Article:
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Consumer law and third-party sellers 

Can businesses trading online dodge their legal obligation to provide a refund, repair or replacement? 

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Last updated: 26 April 2022


Checked for accuracy by our qualified fact-checkers and verifiers. Find out more about fact-checking at CHOICE.

Need to know

  • The Australian Consumer Law theoretically applies in all sales situations, but applying it to the online world can be problematic
  • Amazon Australia told one customer it only 'fulfilled' their order and couldn't provide a replacement 
  • The ACCC acknowledges it may need new tools to enforce consumer guarantees in the case of online sales

Australia's central piece of consumer rights legislation – the Australian Consumer Law (ACL) – says customers are entitled to their choice of a repair, replacement or refund in the case of a major fault.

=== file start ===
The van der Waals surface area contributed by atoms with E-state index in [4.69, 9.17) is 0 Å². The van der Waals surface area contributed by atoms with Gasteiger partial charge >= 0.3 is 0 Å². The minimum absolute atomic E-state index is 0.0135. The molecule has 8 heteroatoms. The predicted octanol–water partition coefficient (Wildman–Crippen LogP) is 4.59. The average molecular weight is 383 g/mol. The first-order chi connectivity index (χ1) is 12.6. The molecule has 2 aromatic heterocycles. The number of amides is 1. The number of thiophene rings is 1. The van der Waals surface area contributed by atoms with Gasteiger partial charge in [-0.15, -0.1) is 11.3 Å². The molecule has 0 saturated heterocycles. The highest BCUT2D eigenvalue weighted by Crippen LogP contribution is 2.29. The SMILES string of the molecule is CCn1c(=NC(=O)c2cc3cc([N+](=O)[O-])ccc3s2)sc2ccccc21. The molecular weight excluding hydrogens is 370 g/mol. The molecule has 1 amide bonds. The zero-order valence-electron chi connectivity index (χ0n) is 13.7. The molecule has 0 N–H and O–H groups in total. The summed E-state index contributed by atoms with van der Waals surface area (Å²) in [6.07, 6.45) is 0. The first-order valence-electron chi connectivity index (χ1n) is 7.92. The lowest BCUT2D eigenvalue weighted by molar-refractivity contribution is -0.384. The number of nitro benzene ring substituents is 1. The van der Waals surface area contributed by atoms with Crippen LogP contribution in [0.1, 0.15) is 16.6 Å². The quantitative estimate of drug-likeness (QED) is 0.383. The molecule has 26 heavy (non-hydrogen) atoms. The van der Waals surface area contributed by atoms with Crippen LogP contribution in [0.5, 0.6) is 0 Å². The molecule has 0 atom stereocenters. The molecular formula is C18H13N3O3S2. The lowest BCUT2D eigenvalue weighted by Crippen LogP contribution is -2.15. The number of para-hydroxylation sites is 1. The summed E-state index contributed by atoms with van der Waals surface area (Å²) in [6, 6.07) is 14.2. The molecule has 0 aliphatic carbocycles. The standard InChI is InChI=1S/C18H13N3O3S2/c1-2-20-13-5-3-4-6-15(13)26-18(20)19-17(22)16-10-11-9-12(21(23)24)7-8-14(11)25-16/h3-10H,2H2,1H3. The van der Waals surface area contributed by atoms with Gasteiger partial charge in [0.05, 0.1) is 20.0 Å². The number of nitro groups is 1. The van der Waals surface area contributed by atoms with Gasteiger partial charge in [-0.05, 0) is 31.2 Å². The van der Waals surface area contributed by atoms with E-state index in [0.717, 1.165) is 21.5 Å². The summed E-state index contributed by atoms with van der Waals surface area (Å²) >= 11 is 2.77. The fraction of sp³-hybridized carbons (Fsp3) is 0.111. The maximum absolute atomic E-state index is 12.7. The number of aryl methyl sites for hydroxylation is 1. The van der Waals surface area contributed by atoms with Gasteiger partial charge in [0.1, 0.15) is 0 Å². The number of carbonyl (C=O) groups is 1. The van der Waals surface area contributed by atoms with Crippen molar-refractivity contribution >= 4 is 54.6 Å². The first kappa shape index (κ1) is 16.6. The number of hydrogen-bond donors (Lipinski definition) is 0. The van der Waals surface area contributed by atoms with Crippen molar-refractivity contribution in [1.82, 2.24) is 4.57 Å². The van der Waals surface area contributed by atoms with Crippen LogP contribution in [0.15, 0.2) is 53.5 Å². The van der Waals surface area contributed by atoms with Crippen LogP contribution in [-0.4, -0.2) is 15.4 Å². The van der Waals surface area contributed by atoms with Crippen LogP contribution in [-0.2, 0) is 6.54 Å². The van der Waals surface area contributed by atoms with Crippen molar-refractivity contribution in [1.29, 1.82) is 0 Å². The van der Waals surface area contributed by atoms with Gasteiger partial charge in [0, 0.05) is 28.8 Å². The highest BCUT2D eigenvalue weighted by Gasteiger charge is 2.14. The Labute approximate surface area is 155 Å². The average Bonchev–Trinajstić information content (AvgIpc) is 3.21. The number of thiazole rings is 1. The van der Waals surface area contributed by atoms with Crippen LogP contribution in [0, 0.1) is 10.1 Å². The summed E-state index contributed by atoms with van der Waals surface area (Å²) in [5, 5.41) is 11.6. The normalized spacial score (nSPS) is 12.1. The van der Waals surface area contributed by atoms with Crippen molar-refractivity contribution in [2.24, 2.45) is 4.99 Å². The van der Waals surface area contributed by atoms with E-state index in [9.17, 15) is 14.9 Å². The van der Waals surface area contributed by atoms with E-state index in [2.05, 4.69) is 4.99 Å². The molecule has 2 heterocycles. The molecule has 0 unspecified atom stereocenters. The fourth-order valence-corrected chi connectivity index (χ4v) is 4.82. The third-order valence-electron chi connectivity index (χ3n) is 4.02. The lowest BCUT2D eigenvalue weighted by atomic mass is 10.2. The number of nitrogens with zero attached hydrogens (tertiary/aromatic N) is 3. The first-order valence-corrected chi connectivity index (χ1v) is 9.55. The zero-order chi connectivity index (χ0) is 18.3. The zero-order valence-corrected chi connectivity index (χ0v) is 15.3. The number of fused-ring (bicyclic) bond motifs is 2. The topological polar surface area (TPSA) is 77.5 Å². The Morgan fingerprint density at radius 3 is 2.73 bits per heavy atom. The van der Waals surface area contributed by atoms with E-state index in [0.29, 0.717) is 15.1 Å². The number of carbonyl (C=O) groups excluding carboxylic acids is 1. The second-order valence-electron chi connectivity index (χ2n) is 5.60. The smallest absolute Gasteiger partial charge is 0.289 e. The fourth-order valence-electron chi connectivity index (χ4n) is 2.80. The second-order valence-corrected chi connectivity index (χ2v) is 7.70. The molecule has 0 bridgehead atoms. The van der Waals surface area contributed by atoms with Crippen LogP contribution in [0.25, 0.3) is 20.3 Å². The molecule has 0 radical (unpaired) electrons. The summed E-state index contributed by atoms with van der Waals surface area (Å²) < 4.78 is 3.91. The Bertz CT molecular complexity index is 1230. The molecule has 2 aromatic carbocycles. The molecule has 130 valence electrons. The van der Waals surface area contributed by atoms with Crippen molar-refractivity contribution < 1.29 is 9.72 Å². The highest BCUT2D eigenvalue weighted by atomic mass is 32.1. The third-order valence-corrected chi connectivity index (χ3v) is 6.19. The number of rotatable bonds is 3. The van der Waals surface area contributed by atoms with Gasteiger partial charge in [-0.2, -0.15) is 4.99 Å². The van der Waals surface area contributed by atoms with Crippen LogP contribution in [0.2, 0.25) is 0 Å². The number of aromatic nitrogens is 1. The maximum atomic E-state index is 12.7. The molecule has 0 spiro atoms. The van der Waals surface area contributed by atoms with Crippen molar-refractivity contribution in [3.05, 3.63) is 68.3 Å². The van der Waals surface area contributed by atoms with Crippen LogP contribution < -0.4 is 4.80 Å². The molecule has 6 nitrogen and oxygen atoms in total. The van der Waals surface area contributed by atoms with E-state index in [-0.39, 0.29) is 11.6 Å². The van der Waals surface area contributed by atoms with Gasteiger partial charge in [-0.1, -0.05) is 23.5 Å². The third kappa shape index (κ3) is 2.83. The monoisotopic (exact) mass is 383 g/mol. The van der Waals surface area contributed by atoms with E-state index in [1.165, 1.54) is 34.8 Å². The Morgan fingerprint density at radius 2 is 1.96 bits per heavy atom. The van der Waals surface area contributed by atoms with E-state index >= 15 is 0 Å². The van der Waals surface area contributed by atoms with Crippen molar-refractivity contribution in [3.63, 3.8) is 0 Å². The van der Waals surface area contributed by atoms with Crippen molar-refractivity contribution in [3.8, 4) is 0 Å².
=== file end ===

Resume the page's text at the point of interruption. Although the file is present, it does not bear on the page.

Plain and simple enough – but are retailers off the hook if the product originated from a third-party vendor, with the online marketplace merely acting as a middleman? 

It's an area where the application of existing consumer guarantees can depend on a number of variables.

"If customers buy a product online they are entitled to the same rights to a repair, replacement or refund as if they bought from a bricks and mortar store," an ACCC spokesperson tells CHOICE. 

But then it gets trickier. 

"Whether an online platform or the third-party seller is responsible for providing an ACL consumer guarantees remedy to a consumer in any specific instance will vary depending on the circumstances of the transaction," the spokesperson adds. 

Amazon: we only 'fulfilled' the order 

One consumer we heard from recently through our CHOICE Community forum tried to have a faulty pair of headphones replaced by Amazon.